Radio Drama Review: Perry Mason and the Case of the Curious Bride


In The Case of the Curious Bride, awoman comes to Perry Mason for legal advice on behalf of “a friend” and aska a series questions.  The questions revolve around the ins and outs of what happens when a husband is declared legally dead and the legality of a subsequent marriage if the presumed dead spouse returns.

Mason clearly sees that: 1) these are questions that can’t be answered with generalities and 2) that the woman calling on him is asking for herself. When Perry calls the woman on, she leaves the office. Perry feels almost instantaneous regret for pushing too hard and seeks to find out who the woman is and what her problem is.

After some investigating, Perry finds the truth: the woman was married, her husband presumed dead, but in reality, he’s alive and blackmailing her after her second marriage to a weakling son of a wealthy man. Perry gets her to promise to think things over and not do anything until talking to him in the morning.

However, Perry wakes up the next day to find her first husband has been murdered and its only a matter of time before the police put their finger on her. Perry has to clear his client and represent her interests against non only prosecutors but a resentful father-in-law.

In this installment in the Perry Mason series, Mason is less crime-solver than troubleshooter. His goal is not to catch the killer, but to get his client off, whatever it takes. In The Case of the Curious Bride, Mason is reminiscent of what Jim Rockford would be like had he ever been admitted to the bar than the 1950s respectable Perry Mason that had evolved from later books. Mason cons his way through his initial investigation and then tricks the prosecuting attorney into shooting himself in the foot. In addition, Mason makes a rare foray into family law to achieve justice for his client.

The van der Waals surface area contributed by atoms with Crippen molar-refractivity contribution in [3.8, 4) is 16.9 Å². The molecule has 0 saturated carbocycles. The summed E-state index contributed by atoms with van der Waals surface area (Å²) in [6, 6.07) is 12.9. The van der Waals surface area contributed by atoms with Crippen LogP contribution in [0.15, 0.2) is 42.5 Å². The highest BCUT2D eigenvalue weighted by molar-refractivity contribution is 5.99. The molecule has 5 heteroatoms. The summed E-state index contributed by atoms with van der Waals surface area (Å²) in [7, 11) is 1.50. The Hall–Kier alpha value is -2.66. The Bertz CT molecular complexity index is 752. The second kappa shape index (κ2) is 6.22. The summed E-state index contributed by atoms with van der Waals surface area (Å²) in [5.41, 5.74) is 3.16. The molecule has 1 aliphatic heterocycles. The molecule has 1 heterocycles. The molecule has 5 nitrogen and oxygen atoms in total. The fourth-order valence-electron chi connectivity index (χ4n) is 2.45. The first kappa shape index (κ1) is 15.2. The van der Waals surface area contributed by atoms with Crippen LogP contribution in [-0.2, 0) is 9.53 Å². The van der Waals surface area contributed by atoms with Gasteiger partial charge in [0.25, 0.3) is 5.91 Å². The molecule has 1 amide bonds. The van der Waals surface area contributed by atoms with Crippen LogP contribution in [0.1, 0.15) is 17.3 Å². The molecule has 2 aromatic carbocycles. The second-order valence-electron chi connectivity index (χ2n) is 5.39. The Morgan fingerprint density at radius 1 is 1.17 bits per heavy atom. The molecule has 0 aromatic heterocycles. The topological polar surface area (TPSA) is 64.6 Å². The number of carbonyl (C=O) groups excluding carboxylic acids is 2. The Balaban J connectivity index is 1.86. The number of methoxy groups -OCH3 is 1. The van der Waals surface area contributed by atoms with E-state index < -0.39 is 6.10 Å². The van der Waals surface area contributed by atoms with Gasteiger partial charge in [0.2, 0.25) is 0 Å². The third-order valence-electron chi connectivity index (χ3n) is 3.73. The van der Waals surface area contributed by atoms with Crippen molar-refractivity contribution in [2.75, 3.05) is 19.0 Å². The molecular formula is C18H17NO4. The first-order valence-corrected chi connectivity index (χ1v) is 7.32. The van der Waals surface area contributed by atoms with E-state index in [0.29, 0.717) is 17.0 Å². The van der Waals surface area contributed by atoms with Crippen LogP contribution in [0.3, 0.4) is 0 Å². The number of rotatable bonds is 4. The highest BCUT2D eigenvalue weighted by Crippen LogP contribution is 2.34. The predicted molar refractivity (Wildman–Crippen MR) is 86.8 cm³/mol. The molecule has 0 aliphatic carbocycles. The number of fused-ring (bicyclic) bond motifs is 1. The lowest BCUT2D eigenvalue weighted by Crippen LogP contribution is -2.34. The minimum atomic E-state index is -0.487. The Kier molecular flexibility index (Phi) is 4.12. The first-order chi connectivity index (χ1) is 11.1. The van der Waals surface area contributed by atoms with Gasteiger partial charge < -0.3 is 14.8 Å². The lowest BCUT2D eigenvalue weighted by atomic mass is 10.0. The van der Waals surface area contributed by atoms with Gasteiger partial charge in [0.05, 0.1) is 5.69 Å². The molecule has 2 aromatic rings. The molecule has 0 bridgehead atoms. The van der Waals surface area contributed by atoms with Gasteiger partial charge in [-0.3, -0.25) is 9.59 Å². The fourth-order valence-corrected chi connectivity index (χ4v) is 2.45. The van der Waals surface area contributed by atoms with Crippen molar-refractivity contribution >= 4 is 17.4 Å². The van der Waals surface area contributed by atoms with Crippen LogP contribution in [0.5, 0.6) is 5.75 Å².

Colonial Radio Theater has really gotten into the rhythym of these early Mason stories and they once again have a great period feel to them, even working in a good vintage radio pun when Perry Mason is telling Paul Drake about someone who was following his client.

Mason: Then there’s this matter of the shadow.
Drake: Lamont Cranston?

Jerry Robbins turns an another dynamic performance as the fast-talking Perry Mason. 

Overall, with great sound quality and dogged dedication to the original story, Perry Mason and the Curious Bride makes a great buy for fans of classic mysteries.

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 Note: The Author of this piece received a review digital copy of this drama.

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  1 comment for “Radio Drama Review: Perry Mason and the Case of the Curious Bride”

  1. D.Mae
    July 4, 2012 at 3:24 am

    I really like your review of this radio play. Personally, I prefer the original episodes from back in the days – the acting and writing is much more to my liking, although some jokes and old-school references are indeed charming.
    My favorite actor in these new adaptations is actually fast-paced Perry Mason. Della Street, my favorite character, unfortunately doesn’t really work for me, at least not when I compare her with the actresses from the original program, not to mention Barbara Hale. And that’s a real pity because the scenes involving her (and Paul Drake) will always be my favorite.

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